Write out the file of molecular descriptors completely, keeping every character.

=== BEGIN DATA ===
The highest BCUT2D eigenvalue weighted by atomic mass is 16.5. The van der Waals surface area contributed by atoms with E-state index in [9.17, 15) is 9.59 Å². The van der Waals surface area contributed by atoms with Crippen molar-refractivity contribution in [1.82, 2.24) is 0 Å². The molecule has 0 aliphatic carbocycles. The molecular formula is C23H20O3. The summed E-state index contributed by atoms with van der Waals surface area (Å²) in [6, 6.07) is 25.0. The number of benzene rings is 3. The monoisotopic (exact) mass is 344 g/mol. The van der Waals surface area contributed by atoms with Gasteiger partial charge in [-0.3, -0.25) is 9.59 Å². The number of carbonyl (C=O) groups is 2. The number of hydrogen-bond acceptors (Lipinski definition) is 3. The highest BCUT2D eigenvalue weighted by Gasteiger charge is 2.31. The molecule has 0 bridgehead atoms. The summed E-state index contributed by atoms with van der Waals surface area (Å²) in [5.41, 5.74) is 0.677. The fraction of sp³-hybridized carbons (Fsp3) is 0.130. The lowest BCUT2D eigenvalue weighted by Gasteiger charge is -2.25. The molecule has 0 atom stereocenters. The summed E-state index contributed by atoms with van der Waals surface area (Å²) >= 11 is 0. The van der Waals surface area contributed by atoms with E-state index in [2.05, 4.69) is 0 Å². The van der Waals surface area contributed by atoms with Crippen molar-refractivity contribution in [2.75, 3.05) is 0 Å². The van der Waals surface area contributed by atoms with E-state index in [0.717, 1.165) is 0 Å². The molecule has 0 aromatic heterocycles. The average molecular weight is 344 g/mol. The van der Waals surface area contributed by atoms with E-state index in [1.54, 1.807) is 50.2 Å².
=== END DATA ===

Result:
The highest BCUT2D eigenvalue weighted by atomic mass is 16.5. The van der Waals surface area contributed by atoms with E-state index in [9.17, 15) is 9.59 Å². The van der Waals surface area contributed by atoms with Crippen molar-refractivity contribution in [1.82, 2.24) is 0 Å². The molecule has 0 aliphatic carbocycles. The molecular formula is C23H20O3. The summed E-state index contributed by atoms with van der Waals surface area (Å²) in [6, 6.07) is 25.0. The number of benzene rings is 3. The monoisotopic (exact) mass is 344 g/mol. The van der Waals surface area contributed by atoms with Gasteiger partial charge in [-0.3, -0.25) is 9.59 Å². The number of carbonyl (C=O) groups is 2. The number of hydrogen-bond acceptors (Lipinski definition) is 3. The highest BCUT2D eigenvalue weighted by Gasteiger charge is 2.31. The molecule has 0 bridgehead atoms. The summed E-state index contributed by atoms with van der Waals surface area (Å²) in [5.41, 5.74) is 0.677. The fraction of sp³-hybridized carbons (Fsp3) is 0.130. The lowest BCUT2D eigenvalue weighted by Gasteiger charge is -2.25. The molecule has 0 atom stereocenters. The summed E-state index contributed by atoms with van der Waals surface area (Å²) >= 11 is 0. The van der Waals surface area contributed by atoms with E-state index in [2.05, 4.69) is 0 Å². The van der Waals surface area contributed by atoms with Crippen molar-refractivity contribution in [2.75, 3.05) is 0 Å². The van der Waals surface area contributed by atoms with E-state index in [0.717, 1.165) is 0 Å². The molecule has 0 aromatic heterocycles. The average molecular weight is 344 g/mol. The van der Waals surface area contributed by atoms with E-state index in [1.54, 1.807) is 50.2 Å².